Making the most of grass silage

In the second part of this series, Wim Hofman, cattle specialist for De Heus Animal Nutrition in the Netherlands, continues his discussion on managing pasture for production.

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Good pasture managers apply appropriate fertiliser treatment, based on regular soil and grass sampling, analyses and recommendations.

Inorganic fertiliser has the advantage of being able to be measured and applied in a controlled way to meet the specific requirements of the pasture. However, it represents a significant cost in pasture production. Applying too little will impact negatively on the pasture while too much will waste money and can damage the environment and affect the health of the dairy herd.

Organic slurry on SA dairy farms is full of nutrients and microbial life beneficial to soil and grass. It can be used to cut down on the dairy operation’s fertiliser cost. To benefit from dairy slurry, a farmer should have it analysed for nutrient content, as levels can vary due to changes in the feeding regime.

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“I recommend that SA pasture-based dairies use a combination of inorganic fertiliser and organic slurry to enhance the palatability and production of their pasture,” says Wim.

The dairy cow is the most cost-effective and efficient harvester of pasture grass. However, if a dairy farmer cannot graze his pasture at three-leaf stage, he should cut and wrap, or ensile the grass in a pit. This will give him a bank of supplementary roughage.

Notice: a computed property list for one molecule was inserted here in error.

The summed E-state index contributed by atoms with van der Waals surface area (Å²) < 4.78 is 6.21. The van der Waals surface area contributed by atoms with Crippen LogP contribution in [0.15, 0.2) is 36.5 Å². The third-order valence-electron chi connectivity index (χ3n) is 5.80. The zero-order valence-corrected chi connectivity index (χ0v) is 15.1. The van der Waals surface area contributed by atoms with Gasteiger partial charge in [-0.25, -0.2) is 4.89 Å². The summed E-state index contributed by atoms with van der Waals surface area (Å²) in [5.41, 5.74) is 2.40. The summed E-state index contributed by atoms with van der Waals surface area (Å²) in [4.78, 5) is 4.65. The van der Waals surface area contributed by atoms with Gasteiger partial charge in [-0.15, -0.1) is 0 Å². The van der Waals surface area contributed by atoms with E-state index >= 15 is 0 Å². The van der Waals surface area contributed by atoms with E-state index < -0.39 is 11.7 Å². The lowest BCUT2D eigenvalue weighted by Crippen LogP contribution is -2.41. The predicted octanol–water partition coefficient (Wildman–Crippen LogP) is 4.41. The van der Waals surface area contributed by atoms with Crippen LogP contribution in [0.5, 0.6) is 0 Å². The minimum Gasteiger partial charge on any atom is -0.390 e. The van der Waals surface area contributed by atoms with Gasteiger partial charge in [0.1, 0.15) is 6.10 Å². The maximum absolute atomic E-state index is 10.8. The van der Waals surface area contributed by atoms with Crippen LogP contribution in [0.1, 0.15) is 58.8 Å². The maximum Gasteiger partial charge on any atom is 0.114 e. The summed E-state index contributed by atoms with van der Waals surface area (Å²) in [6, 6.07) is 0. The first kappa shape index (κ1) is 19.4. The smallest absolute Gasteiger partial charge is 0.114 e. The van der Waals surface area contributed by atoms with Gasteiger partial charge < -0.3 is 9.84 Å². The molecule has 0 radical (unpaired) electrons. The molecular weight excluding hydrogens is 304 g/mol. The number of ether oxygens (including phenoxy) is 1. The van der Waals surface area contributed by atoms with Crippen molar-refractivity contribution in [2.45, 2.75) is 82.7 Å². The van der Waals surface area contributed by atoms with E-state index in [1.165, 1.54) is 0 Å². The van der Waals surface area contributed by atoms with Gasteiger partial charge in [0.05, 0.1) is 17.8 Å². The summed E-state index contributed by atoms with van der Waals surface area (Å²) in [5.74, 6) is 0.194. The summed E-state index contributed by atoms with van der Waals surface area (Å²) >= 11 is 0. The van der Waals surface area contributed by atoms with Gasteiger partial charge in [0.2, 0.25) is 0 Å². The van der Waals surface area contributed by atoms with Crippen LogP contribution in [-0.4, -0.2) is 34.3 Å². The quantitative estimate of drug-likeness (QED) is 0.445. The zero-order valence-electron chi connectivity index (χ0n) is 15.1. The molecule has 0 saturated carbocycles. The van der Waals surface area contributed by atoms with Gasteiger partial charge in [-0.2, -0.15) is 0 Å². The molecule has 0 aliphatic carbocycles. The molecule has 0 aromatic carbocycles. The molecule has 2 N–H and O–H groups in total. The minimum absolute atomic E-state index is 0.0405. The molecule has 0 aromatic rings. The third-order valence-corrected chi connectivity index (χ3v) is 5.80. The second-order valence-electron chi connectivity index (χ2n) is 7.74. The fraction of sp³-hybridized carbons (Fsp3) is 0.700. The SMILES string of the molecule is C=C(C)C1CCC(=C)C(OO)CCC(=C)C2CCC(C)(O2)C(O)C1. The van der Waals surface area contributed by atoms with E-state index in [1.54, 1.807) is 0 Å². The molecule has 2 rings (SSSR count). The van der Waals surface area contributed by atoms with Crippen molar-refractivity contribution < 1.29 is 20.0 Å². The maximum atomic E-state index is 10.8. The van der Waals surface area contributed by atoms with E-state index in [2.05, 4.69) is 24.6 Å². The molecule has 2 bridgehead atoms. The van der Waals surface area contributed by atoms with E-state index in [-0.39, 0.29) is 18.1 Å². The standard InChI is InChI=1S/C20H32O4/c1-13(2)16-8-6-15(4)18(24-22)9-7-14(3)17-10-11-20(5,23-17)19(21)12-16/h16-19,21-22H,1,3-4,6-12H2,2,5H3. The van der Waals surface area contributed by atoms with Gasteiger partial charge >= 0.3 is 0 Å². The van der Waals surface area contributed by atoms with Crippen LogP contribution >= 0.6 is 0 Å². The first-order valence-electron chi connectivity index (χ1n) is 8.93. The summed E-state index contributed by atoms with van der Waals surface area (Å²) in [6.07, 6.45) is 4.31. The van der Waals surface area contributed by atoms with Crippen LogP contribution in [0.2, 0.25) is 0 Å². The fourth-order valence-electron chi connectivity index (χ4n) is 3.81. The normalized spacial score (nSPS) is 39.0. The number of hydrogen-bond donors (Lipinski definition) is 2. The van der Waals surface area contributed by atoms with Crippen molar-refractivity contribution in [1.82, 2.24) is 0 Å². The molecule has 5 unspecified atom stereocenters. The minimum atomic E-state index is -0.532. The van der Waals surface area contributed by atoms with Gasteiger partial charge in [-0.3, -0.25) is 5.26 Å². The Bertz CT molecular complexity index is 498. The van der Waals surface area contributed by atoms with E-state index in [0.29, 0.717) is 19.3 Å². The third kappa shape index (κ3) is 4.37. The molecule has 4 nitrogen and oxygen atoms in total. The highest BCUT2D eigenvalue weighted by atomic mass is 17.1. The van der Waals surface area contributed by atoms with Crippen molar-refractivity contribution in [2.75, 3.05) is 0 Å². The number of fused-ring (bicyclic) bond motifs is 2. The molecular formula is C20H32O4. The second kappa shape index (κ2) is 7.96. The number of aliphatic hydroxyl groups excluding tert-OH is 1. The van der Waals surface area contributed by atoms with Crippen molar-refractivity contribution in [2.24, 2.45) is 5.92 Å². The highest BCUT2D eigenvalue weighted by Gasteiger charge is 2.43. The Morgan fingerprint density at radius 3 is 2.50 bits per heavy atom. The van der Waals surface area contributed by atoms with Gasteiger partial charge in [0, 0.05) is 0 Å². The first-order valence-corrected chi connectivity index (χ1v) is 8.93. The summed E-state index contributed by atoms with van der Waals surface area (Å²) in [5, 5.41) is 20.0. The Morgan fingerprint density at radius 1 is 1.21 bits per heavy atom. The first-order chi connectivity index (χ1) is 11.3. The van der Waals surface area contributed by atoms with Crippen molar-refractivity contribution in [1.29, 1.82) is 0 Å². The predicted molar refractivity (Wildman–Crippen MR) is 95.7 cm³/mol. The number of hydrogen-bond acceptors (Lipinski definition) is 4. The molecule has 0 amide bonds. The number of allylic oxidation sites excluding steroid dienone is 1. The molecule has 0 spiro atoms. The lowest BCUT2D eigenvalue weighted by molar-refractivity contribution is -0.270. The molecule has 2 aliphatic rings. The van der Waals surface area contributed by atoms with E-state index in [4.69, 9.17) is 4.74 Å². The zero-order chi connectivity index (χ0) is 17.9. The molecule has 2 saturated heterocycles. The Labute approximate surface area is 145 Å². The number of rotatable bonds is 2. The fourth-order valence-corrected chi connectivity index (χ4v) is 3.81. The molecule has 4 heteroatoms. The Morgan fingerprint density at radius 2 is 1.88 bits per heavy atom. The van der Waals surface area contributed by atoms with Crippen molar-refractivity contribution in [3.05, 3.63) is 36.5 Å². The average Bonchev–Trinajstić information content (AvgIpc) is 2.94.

“Pasture grass should not be cut to below 6cm above the surface as this removes nutritional reserves stored in the bottom third of the stem,” Wim warns. “These reserves allow grass regeneration after grazing or cutting. To maintain uniform and optimal regrowth, after every second grazing a pasture should get a cleaning cut.”

Wim stresses the importance of regular sampling and analysis of ensiled grass to show which nutrients are lacking and which are excessive in the grass and soil of the pasture.

Silage pits are layered with grass harvested from different pastures at different times, so sampling must be carried out at various depths in the pit to generate an average nutritional value from that particular pit. A grass silage pit should also be sampled at various times because the average nutritional value of the ensiled grass will vary as it ferments in the pit. A dairy farmer can then adjust concentrate amounts accordingly to maintain the desired milk production.

Email Wim Hofman at [email protected] or phone Richard Baxter on 082 809 1384 or email [email protected]

This is an abbreviated version of an article in Farmer’s Weekly 31 January. To read the full story click here.